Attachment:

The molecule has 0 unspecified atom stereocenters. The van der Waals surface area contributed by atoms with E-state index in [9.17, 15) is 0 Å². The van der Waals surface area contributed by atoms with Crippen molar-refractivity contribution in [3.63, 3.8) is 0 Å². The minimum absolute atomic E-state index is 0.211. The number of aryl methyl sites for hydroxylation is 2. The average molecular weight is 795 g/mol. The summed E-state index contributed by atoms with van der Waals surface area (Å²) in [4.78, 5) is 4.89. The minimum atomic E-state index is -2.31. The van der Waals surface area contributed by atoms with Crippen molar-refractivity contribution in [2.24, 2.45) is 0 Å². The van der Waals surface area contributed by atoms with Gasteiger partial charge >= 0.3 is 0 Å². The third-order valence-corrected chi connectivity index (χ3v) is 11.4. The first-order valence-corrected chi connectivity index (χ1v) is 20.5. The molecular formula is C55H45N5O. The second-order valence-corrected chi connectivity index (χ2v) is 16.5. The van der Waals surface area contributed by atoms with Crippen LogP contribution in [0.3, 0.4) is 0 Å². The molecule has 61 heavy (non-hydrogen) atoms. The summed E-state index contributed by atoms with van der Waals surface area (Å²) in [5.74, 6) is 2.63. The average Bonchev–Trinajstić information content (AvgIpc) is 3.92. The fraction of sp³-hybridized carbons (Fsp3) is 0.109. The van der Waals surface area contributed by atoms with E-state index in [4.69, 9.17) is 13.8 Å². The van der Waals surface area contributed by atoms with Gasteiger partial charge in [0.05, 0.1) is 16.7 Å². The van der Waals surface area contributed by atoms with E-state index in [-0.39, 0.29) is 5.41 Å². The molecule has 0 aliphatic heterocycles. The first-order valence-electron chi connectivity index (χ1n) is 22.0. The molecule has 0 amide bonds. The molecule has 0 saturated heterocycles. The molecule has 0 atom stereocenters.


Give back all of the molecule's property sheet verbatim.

The molecule has 0 unspecified atom stereocenters. The van der Waals surface area contributed by atoms with E-state index in [9.17, 15) is 0 Å². The van der Waals surface area contributed by atoms with Crippen molar-refractivity contribution in [3.63, 3.8) is 0 Å². The minimum absolute atomic E-state index is 0.211. The number of aryl methyl sites for hydroxylation is 2. The average molecular weight is 795 g/mol. The summed E-state index contributed by atoms with van der Waals surface area (Å²) in [4.78, 5) is 4.89. The minimum atomic E-state index is -2.31. The van der Waals surface area contributed by atoms with Crippen molar-refractivity contribution in [2.24, 2.45) is 0 Å². The van der Waals surface area contributed by atoms with Gasteiger partial charge >= 0.3 is 0 Å². The third-order valence-corrected chi connectivity index (χ3v) is 11.4. The first-order valence-corrected chi connectivity index (χ1v) is 20.5. The molecular formula is C55H45N5O. The second-order valence-corrected chi connectivity index (χ2v) is 16.5. The van der Waals surface area contributed by atoms with Crippen LogP contribution in [0.3, 0.4) is 0 Å². The molecule has 61 heavy (non-hydrogen) atoms. The summed E-state index contributed by atoms with van der Waals surface area (Å²) in [5.74, 6) is 2.63. The average Bonchev–Trinajstić information content (AvgIpc) is 3.92. The fraction of sp³-hybridized carbons (Fsp3) is 0.109. The van der Waals surface area contributed by atoms with E-state index in [4.69, 9.17) is 13.8 Å². The van der Waals surface area contributed by atoms with Gasteiger partial charge in [0.05, 0.1) is 16.7 Å². The van der Waals surface area contributed by atoms with E-state index in [-0.39, 0.29) is 5.41 Å². The molecule has 0 aliphatic heterocycles. The first-order valence-electron chi connectivity index (χ1n) is 22.0. The molecule has 0 amide bonds. The molecule has 0 saturated heterocycles. The molecule has 0 atom stereocenters.